You say potato…. - Merryhill Accountancy Services Ltd
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You say potato….

If you are a US business considering expanding into the UK, it can seem pretty daunting. Getting sensible, practical advice will be critical – don’t be dazzled by fancy ideas. Sometimes the simplest approach is the best.

Legal Structure

You may well be told that you have 3 options here, but in reality, the first 2 are rarely suitable:

  • Representative office – This is a restrictive option and most start-ups don’t meet the requirements. For example, your UK Hire will not legally be able to conclude any sales on your behalf or then perform any after sales services. If you are really serious about doing business in the UK, then this one probably isn’t for you.
  • Branch office – Most people don’t realise that it costs more and takes longer to form a branch than a subsidiary AND you won’t be able to benefit from the limited liability associated with a distinct legal entity. Furthermore, you may discover that you have to file the Main Company accounts in the UK where they are held on public record. Freely available for all to see. Not many US business owners would happily sign up for that.
  • Subsidiary – this is the legal entity equivalent of a comfy slipper. It’s fit for purpose, easy to choose and buy and everyone knows what it looks like and what it is for. It really is almost always the best option despite what the lawyers and fancy tax advisors may try to tell you!

UK Hire number one

If you are planning on shipping someone over to help man the UK office, you might consider making them the first hire. Work permit rules are favourable where employee number one is parachuted in. Once you have a local hire in place, the rules get tighter. And while we are on the subject, bear in mind that many UK employees are on a 3-month notice period, so you may have to wait a while for employee number 2 to come on board.

Getting a local Bank Account

Getting a bank account in the UK is tough, and has been getting tougher for the last few years. Throw in overseas ownership and management and the hurdles you have to jump get much, much higher. You may think that it will just be easier to pay everything from your US bank account. Well, maybe in the short term, it will, but it’s clunky, time consuming and expensive and isn’t really a sustainable solution for a growing business. Eventually, you will need an in-country local currency bank account and here are some suggestions for how to achieve that:

  • Talk to the banking business disruptors such as Metro Bank. Where the traditional high street UK banks are indifferent about getting your business, the new players are keen as mustard and forward-thinking enough to make the effort to tick all the anti-money laundering boxes their regulators demand.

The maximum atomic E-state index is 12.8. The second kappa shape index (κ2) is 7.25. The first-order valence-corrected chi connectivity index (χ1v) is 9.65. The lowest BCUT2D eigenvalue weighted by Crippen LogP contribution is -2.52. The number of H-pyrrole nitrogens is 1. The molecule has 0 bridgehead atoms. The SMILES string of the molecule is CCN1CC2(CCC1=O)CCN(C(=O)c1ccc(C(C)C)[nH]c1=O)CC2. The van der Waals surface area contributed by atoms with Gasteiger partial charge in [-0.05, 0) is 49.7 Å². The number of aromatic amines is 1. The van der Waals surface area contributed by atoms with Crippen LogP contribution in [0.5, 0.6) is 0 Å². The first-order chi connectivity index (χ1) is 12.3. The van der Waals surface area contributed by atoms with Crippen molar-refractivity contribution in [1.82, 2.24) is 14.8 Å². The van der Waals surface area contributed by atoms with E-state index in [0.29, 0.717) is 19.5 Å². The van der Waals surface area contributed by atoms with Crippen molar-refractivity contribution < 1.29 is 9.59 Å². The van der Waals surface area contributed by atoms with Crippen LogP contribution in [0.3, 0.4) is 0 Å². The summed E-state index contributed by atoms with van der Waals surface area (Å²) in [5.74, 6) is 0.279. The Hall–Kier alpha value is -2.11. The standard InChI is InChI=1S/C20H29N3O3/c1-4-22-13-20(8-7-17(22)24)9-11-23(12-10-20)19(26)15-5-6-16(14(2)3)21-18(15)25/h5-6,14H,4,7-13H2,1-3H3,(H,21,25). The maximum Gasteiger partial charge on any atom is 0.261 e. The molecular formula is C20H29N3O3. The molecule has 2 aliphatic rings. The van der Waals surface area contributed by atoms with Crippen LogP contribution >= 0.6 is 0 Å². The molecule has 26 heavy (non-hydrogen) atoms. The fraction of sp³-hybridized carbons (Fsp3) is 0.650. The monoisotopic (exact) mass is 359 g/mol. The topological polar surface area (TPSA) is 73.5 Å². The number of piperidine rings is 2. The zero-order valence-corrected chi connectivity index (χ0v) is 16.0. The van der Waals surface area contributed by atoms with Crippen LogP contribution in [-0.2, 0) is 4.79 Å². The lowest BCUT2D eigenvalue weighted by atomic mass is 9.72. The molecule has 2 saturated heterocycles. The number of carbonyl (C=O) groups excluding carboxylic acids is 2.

• Leverage your existing US banking relationship. Banks such as SVB and Wells Fargo can offer you UK bank accounts with pretty decent online banking capabilities.
  • Talk to your accountants about using a client account. We offer a client account facility to many of our clients to bridge the gap until they can get their own banking in place. So you can pay your team and your suppliers from the moment you start business in the UK.

Holiday stuff

Holiday is holiday right? Well you would be surprised how many pitfalls there can be around this:

  • You say “vacation” – we say “holiday”.
  • You say “holiday” – we say “bank holiday”, and FYI there are 8 bank holidays each year unless they sneak an extra one in for a special event like the Queen’s Golden Jubilee, or a big Royal Wedding.
  • You say “Happy Holidays” – we say “Merry Christmas”.
  • You say “PTO” – we…. don’t really have an equivalent, actually. Holiday and sick leave are very separate things over here – they have different rules and need to be treated accordingly.
  • You cannot be sick and on vacation. If you become sick while on vacation, then your vacation is suspended and those vacation days go back into your allowance.
  • Every employee is entitled to 5.6 weeks of statutory paid holiday each year including bank holidays and it is not permissible to roll these over or pay them out at the end of a holiday year. The idea is that employees should be encouraged to take all of their holiday allowance in the holiday year.
  • Unlimited PTO isn’t really a “thing” over here yet. If this is something that you want to offer to your UK staff, you must remember to track their holiday in case they leave part way through the year and you need to pay them for any unused statutory holiday entitlement.
  • Top Tip - don’t negotiate different amounts of holiday with different employees. It never ends happily.

Language Barriers

Our two nations really are divided by a common language and not just our words for Vacation and holiday. But don’t worry – many of us are bilingual

Here's our quick translation guide to American / UK accounting terms:

You say We say
Accounts Payable (AP) Purchase Ledger
Accounts Receivable (AR) Sales Ledger
General Ledger (GL) Nominal Ledger (NL)
401K Pension
Workers Compensation Employers Liability
CEO Managing Director
CFO Finance Director
Pants Trousers (pants are an undergarment!)
Inventory Stock
Stock Share Capital
APIC Share Premium


Merryhill have welcomed many clients to these shores and we love sharing our local knowledge and finding out a little about their part of the world. It’s the differences that make it fun and interesting. So we may not agree on how to pronounce potato, but let’s not call the whole thing off.